Writing this now is probably a bit old hat, but I finally got around to watching Sword of the Stranger at the weekend!
Why the delay? I’ve developed a strained relationship with anime movies; having become so used to watching anime in the 20-min TV format, the mere suggestion of watching anything even slightly longer than normal isn’t attractive at all! I might have been institutionalized by TV!
As such, I’ve avoided many of the most important releases of recent years. I still haven’t seen Mind Game, The Sky Crawlers and Howl’s Moving Castle, and I’m embarrassed to admit I still haven’t seen Paprika, either.
The irony is that I’m often frustrated by the lack of creativity in TV anime, yet there are still so many highly-rated, recent films I need to check out.
After all, film is the anime auteur’s truest medium. Every now and then, there will be a TV series (like the currently airing Trapeze) that can provide relief from the down-pour of tried and tested, but if one truly wants to experience anime in the broader sense, culturally and artistically, there’s simply no avoiding the fact that films (and, to an extent, OVAs) are still where it’s at.
Fans are more likely to be familiar with Hayao Miyazaki than with the director of their favourite TV series, simply because Miyazaki‘s work is that much more personal and stylised. Other popular directors include Makoto Shinkai, Satoshi Kon and Mamoru Hosada; their work is distinctive, unmistakably their own, and markedly more refined than the typical TV series.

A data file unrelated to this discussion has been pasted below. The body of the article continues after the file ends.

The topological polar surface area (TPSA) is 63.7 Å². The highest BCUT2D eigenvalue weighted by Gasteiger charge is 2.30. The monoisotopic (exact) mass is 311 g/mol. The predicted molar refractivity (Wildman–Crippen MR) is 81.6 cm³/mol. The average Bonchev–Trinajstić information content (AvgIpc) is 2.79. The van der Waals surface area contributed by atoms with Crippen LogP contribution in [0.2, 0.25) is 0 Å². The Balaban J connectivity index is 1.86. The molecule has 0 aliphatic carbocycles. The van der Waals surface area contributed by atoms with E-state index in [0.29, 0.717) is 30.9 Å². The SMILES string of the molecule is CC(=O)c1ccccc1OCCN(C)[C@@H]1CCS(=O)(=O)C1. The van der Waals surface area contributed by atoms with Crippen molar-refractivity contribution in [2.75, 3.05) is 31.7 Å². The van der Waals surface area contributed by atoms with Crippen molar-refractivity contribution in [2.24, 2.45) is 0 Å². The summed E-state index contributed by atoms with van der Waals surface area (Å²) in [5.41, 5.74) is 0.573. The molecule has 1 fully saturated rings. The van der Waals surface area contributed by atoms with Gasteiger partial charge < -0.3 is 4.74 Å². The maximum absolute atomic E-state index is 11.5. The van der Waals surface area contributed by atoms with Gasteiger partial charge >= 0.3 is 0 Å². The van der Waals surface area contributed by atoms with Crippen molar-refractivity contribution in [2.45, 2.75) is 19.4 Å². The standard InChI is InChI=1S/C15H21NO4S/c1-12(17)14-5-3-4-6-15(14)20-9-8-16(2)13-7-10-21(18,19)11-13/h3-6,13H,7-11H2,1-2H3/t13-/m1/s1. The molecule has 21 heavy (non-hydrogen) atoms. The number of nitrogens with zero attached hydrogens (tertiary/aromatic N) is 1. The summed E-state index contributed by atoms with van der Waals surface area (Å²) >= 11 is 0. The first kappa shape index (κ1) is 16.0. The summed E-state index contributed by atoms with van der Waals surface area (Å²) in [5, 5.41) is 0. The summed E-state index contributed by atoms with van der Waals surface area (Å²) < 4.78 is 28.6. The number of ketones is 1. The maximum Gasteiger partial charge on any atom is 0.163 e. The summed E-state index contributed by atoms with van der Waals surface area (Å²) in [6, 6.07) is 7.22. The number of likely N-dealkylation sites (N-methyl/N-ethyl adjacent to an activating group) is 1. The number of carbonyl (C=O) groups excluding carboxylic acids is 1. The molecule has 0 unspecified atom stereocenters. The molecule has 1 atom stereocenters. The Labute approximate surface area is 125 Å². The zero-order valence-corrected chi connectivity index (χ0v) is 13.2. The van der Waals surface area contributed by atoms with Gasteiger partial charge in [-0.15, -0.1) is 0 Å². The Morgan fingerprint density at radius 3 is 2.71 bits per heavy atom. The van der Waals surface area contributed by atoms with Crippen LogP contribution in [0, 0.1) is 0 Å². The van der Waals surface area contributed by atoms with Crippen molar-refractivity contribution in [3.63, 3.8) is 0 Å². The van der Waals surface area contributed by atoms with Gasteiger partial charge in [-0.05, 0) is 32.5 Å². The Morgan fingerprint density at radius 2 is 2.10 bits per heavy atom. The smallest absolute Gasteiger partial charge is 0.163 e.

That refinement is really what I’m trying to get at here. I’d forgotten just how lively and exciting anime can be; Sword of the Stranger is one hell of an action movie, but more than that, it’s visually so evocative. Reading subtitled anime can tend towards an over-emphasis on plot and dialogue, yet for this I could hardly pull my eyeballs from the animation.
I’ve read so much praise for Sword of the Stranger‘s action choreography, yet every word of it was true. It’s as cool as Samurai Champloo, but that’s a bad comparison; a better one would be the violent Rurouni Kenshin OVA, Trust & Betrayal. Remember how, towards the end of Betrayal, Kenshin is forced to come out from hiding and follow into the forest after his beloved Tomoe, knowing full well that many deadly traps lay in wait? That those traps are ultra-specialist, blood-thirsty ninja with iron claws and face masks? Sword of the Stranger has scenes just like that! It’s serious stuff; there are poisoned knives, spear fights and shooting arrows! (And the day I grow bored of watching spear fights and shooting arrows is the day this blog closes!)